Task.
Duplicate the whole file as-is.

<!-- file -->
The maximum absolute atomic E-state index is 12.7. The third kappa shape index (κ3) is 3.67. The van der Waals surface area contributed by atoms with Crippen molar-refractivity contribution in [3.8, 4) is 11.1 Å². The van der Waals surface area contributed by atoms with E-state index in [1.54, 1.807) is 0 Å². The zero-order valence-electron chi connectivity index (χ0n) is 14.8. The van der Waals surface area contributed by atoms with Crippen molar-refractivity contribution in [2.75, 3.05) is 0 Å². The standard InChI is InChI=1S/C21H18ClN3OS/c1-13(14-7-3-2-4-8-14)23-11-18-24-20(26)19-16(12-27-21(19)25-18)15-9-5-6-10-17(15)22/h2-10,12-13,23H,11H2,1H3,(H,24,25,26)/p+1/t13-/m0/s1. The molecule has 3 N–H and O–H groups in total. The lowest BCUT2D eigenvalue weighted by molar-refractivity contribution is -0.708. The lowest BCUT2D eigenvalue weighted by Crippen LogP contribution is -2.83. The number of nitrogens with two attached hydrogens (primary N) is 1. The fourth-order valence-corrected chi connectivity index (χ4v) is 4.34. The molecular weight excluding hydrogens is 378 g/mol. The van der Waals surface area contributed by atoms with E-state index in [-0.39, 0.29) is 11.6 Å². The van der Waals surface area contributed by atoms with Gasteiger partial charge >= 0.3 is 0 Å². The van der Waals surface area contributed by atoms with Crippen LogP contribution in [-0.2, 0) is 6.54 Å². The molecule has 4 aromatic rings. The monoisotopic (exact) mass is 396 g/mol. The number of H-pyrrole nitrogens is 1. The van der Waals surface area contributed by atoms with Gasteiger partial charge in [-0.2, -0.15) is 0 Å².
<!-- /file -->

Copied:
The maximum absolute atomic E-state index is 12.7. The third kappa shape index (κ3) is 3.67. The van der Waals surface area contributed by atoms with Crippen molar-refractivity contribution in [3.8, 4) is 11.1 Å². The van der Waals surface area contributed by atoms with E-state index in [1.54, 1.807) is 0 Å². The zero-order valence-electron chi connectivity index (χ0n) is 14.8. The van der Waals surface area contributed by atoms with Crippen molar-refractivity contribution in [2.75, 3.05) is 0 Å². The standard InChI is InChI=1S/C21H18ClN3OS/c1-13(14-7-3-2-4-8-14)23-11-18-24-20(26)19-16(12-27-21(19)25-18)15-9-5-6-10-17(15)22/h2-10,12-13,23H,11H2,1H3,(H,24,25,26)/p+1/t13-/m0/s1. The molecule has 3 N–H and O–H groups in total. The lowest BCUT2D eigenvalue weighted by molar-refractivity contribution is -0.708. The lowest BCUT2D eigenvalue weighted by Crippen LogP contribution is -2.83. The number of nitrogens with two attached hydrogens (primary N) is 1. The fourth-order valence-corrected chi connectivity index (χ4v) is 4.34. The molecular weight excluding hydrogens is 378 g/mol. The van der Waals surface area contributed by atoms with E-state index in [-0.39, 0.29) is 11.6 Å². The van der Waals surface area contributed by atoms with Gasteiger partial charge >= 0.3 is 0 Å². The van der Waals surface area contributed by atoms with Crippen LogP contribution in [-0.2, 0) is 6.54 Å². The molecule has 4 aromatic rings. The monoisotopic (exact) mass is 396 g/mol. The number of H-pyrrole nitrogens is 1. The van der Waals surface area contributed by atoms with Gasteiger partial charge in [-0.2, -0.15) is 0 Å².